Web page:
Aug. 13, 2021 — Now four full months past the original deadline, the Census Bureau finally is scheduled to deliver to the states their census tract data, thus enabling the map-drawing process to begin.
While data was received yesterday, it will still be awhile before the public begins seeing even preliminary maps. The data must first be configured to the individual state’s redistricting software. Secondly, most state processes mandate hearings for public comment once the data is released. Each of these factors will happen prior to actual map construction. This notwithstanding, the critical element for each state, having the necessary data, is at long last occurring.
At the end of last year, we published a redistricting outlook that suggested Republicans, even though they control the process in a preponderance of states, could still find themselves down several seats in reapportionment and redistricting simply because of what could happen in the states that are gaining and losing congressional seats. (Go to: Ellis Insight Redistricting Outlook)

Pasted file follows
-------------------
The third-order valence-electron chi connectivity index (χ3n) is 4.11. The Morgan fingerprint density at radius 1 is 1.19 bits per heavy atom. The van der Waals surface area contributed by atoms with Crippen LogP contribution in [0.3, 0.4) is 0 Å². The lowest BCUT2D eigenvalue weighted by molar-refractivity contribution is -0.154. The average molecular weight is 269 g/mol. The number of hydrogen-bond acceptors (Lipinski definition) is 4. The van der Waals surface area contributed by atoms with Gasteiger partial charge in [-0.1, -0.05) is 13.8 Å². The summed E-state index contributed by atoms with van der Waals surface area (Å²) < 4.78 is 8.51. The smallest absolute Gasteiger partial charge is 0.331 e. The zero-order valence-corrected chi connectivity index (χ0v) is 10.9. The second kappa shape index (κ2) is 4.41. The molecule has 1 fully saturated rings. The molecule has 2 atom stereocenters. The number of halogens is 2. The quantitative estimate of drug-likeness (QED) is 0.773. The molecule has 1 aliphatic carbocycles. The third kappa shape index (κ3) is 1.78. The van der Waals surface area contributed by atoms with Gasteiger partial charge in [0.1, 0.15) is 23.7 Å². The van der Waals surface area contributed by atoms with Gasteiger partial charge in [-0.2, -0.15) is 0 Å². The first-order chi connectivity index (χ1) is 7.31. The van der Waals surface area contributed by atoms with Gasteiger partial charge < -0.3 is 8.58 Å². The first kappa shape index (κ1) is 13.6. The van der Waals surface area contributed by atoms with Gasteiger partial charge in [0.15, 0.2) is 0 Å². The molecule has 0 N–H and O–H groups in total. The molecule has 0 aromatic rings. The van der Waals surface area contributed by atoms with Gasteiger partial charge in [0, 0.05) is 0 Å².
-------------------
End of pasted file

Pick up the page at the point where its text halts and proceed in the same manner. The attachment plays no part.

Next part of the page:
Some notable changes have occurred since the original piece was written, and now it appears the tables have turned toward the GOP as the party in best position to benefit nationally from the decennial district reconstruction process.
Below is a recap of the state situations that have changed:
Alabama: The original reapportionment prognostications suggested that Alabama would lose a congressional district. Republicans, because they control all but a Civil Rights-protected seat, were sure to take the loss. Likely due to a population surge in the latter part of the decade, Alabama did not lose a seat, thus the GOP saves a sure net loss.
Colorado: Though Colorado has adopted a redistricting commission for the first time, the swing toward the Democrats suggested that their party would gain the new seat. The Colorado commission is the first to release a congressional map, based upon Census Bureau estimates, and while the new 8th District looked solidly Democratic, the newly configured 7th District, currently Democratic, slightly favors the GOP.
Though this map is just a preliminary draw, should this be the direction in which the commission heads Republicans could actually reap a one seat gain when the 2022 election cycle concludes.